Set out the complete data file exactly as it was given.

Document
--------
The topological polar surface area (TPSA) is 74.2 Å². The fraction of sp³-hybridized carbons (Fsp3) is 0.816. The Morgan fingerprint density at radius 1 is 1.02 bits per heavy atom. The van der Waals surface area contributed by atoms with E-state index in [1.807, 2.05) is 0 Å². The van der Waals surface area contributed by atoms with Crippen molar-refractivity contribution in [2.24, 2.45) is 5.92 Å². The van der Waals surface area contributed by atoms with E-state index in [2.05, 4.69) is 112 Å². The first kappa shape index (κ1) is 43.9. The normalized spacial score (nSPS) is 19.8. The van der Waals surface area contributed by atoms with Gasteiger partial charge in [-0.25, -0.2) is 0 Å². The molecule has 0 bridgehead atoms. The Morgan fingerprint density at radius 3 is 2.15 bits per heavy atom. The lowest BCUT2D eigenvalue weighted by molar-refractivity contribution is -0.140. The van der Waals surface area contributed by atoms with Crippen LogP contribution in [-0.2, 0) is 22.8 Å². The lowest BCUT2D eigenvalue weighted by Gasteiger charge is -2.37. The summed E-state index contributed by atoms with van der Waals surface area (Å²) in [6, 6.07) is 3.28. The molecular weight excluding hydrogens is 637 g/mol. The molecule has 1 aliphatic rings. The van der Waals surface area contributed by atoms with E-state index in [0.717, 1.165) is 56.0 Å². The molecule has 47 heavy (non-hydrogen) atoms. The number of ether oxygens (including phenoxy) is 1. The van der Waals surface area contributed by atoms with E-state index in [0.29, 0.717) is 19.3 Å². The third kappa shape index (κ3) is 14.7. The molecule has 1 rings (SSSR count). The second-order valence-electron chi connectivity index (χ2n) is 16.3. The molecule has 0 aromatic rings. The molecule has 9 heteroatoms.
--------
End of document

The topological polar surface area (TPSA) is 74.2 Å². The fraction of sp³-hybridized carbons (Fsp3) is 0.816. The Morgan fingerprint density at radius 1 is 1.02 bits per heavy atom. The van der Waals surface area contributed by atoms with E-state index in [1.807, 2.05) is 0 Å². The van der Waals surface area contributed by atoms with Crippen molar-refractivity contribution in [2.24, 2.45) is 5.92 Å². The van der Waals surface area contributed by atoms with E-state index in [2.05, 4.69) is 112 Å². The first kappa shape index (κ1) is 43.9. The normalized spacial score (nSPS) is 19.8. The van der Waals surface area contributed by atoms with Gasteiger partial charge in [-0.25, -0.2) is 0 Å². The molecule has 0 bridgehead atoms. The Morgan fingerprint density at radius 3 is 2.15 bits per heavy atom. The lowest BCUT2D eigenvalue weighted by molar-refractivity contribution is -0.140. The van der Waals surface area contributed by atoms with Crippen LogP contribution in [-0.2, 0) is 22.8 Å². The lowest BCUT2D eigenvalue weighted by Gasteiger charge is -2.37. The summed E-state index contributed by atoms with van der Waals surface area (Å²) in [6, 6.07) is 3.28. The molecular weight excluding hydrogens is 637 g/mol. The molecule has 1 aliphatic rings. The van der Waals surface area contributed by atoms with E-state index in [0.717, 1.165) is 56.0 Å². The molecule has 47 heavy (non-hydrogen) atoms. The number of ether oxygens (including phenoxy) is 1. The van der Waals surface area contributed by atoms with E-state index in [0.29, 0.717) is 19.3 Å². The third kappa shape index (κ3) is 14.7. The molecule has 1 rings (SSSR count). The second-order valence-electron chi connectivity index (χ2n) is 16.3. The molecule has 0 aromatic rings. The molecule has 9 heteroatoms.